H1Bs Cannot Be “Transferred” – Misconceptions Around H1B Employment Change20 Apr 2017
MurthyDotCom regularly addresses common questions and misunderstandings about immigration law. Questions regarding H1B status and changing employers often arise that refer to “transferring” the H1B. This term is frequently used, even by some immigration attorneys. The H1B is not actually transferred from one employer to another when an individual changes a job, however. The meaning is generally understood when people refer to an H1B transfer, but it is important to understand the actual process. This should help readers to avoid misunderstandings as to procedure and requirements, based on the mistaken belief that the H1B is somehow transferable from one employer to the next.
When an individual is already in H1B status and plans to change employers, what technically is filed with the USCIS is a new H1B petition, reflecting a change in employment, generally with a request to extend the H1B status. There is nothing that transfers from one employer to the other, with the exception of the foreign national employee, him/herself.
Permission Not Required from Earlier Employer
Since there is nothing transferred between employers, it is not necessary to obtain permission from one employer to move to the other. The new employer must simply file a new H1B petition with the USCIS. In order to obtain the H1B extension of status in the United States, the foreign national beneficiary must show that s/he is in status at the time of filing. This can be evidenced by including the most recent pay stubs.
As of January 17, 2017, upon the cessation of employment, a foreign national in E-1, E-2, E-3, H1B, H1B1, L-1, O-1, or TN status has a grace period of up to 60 days, or until the exiting validity period ends (i.e. the expiration date on the latest I-94), whichever is shorter, to file for a change of status or change of employer. This can be used once per authorized validity period of a petition.
Of course, this ability to obtain a new H1B approval without the permission of the former employer does not override any contractual obligations in terms of notice, non-compete agreements and the like, which the employee may have entered into with that employer. These matters are often governed by both federal and state aspects of employment law.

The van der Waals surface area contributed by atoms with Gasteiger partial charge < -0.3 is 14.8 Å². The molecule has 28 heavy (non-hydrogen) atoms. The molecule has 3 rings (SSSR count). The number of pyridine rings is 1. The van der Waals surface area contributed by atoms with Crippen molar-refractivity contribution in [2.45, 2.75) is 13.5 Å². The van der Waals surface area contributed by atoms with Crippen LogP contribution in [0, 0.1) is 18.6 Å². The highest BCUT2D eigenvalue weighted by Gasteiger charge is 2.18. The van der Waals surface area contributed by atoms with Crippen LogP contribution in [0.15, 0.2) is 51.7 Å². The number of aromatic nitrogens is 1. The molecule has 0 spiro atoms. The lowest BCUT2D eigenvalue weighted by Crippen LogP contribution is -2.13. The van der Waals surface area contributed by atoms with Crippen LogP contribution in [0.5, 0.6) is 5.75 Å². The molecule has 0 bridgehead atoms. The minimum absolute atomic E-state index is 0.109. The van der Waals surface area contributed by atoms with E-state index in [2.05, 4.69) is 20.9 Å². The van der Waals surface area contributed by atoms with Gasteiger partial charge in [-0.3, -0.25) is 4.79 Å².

Not “Just a Transfer”
It is frequently assumed that what is called a transfer is somehow easier than the first H1B petition filed on one’s behalf. Many individuals say that their petition is “just a transfer”. Again, this is incorrect. All H1B filings must be complete, and must fully establish the employee’s eligibility for the H1B category and the employer’s eligibility and compliance with the H1B requirements with respect to the offered position. There is not an abbreviated transfer filing that is approved more easily than an initial H1B filing.
Are Multiple H1B Filings Allowed?
The Murthy Law Firm often receives questions that involve a person working for Employer A, who has a pending H1B case filed by Employer B, who would prefer to work for Employer C. In such a scenario, how would an H1B be transferred to Employer C if the USCIS has approved the H1B petition with Employer B? Again, there is the misconception that something gets transferred. H1B employees assume that if there are two cases pending, there will be a problem getting the H1B transferred to the appropriate employer. This is just not the case. As long as there is an unbroken chain of status, the H1B may be approved as an extension of status with an I-94 attached at the bottom of the H1B approval notice.